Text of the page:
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Thursday, December 22, 2005


by Rochelle Ratner

And here she thought she was through with the drunken
bastards. One husband, buried with a full bottle at his side,
and two estranged sons. Why else would she move to a
retirement home when she's only in her early 70s, and
healthy? She'd mostly wanted a place she could turn her
lights out at midnight and not be awakened by frantic calls
or neighbors shouting. Those apple trees right outside her
window were an added attraction. Most years the apples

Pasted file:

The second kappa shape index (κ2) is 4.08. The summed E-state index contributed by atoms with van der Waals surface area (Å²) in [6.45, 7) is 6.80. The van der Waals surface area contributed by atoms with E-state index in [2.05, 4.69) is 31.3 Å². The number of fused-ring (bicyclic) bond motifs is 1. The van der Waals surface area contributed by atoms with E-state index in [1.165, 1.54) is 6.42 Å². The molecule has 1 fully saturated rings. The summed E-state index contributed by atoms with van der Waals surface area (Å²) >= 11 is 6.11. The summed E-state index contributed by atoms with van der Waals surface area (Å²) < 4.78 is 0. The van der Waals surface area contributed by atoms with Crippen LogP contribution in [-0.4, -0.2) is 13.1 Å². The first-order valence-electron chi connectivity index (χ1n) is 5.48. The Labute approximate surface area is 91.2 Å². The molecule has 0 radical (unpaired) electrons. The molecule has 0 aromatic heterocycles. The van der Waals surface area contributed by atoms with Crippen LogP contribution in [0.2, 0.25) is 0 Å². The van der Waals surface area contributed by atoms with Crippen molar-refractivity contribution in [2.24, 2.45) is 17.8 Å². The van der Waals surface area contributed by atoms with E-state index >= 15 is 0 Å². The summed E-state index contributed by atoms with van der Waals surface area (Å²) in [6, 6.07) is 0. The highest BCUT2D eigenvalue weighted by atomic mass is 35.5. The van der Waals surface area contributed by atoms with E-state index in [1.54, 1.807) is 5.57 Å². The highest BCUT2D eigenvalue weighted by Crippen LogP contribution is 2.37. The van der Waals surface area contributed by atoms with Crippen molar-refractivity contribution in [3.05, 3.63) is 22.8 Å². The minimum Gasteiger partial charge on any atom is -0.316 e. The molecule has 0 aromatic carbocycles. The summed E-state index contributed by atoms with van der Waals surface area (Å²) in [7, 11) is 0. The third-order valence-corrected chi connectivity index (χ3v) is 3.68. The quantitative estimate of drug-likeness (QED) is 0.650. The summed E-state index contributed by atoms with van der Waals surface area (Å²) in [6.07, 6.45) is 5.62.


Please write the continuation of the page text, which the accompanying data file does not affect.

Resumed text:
lasted well into December, some baked into pies, residents
picking others up from the ground and savoring them. But
the weather's been so bad this year – very hot to very cold,
almost overnight. And all that rain and wind. The apples
fell and just lay there, fermenting. It wasn't so bad, she
thought, that the moose came to enjoy those rotten apples,
not once but twice, sticking her head in an open window,
eyes glazed with that drunken stupor she knows only too
well. No, she wouldn't have even bothered reporting the
cow moose, it's just that the second time she brought her
calf along.

Rochelle Ratner's books include two novels: Bobby's Girl (Coffee House Press, 1986) and The Lion's Share (Coffee House Press, 1991) and sixteen poetry books, including House and Home (Marsh Hawk Press, 2003) and Beggars at the Wall (Ikon, October 2005). More information and links to her writing on the Internet can be found on her homepage: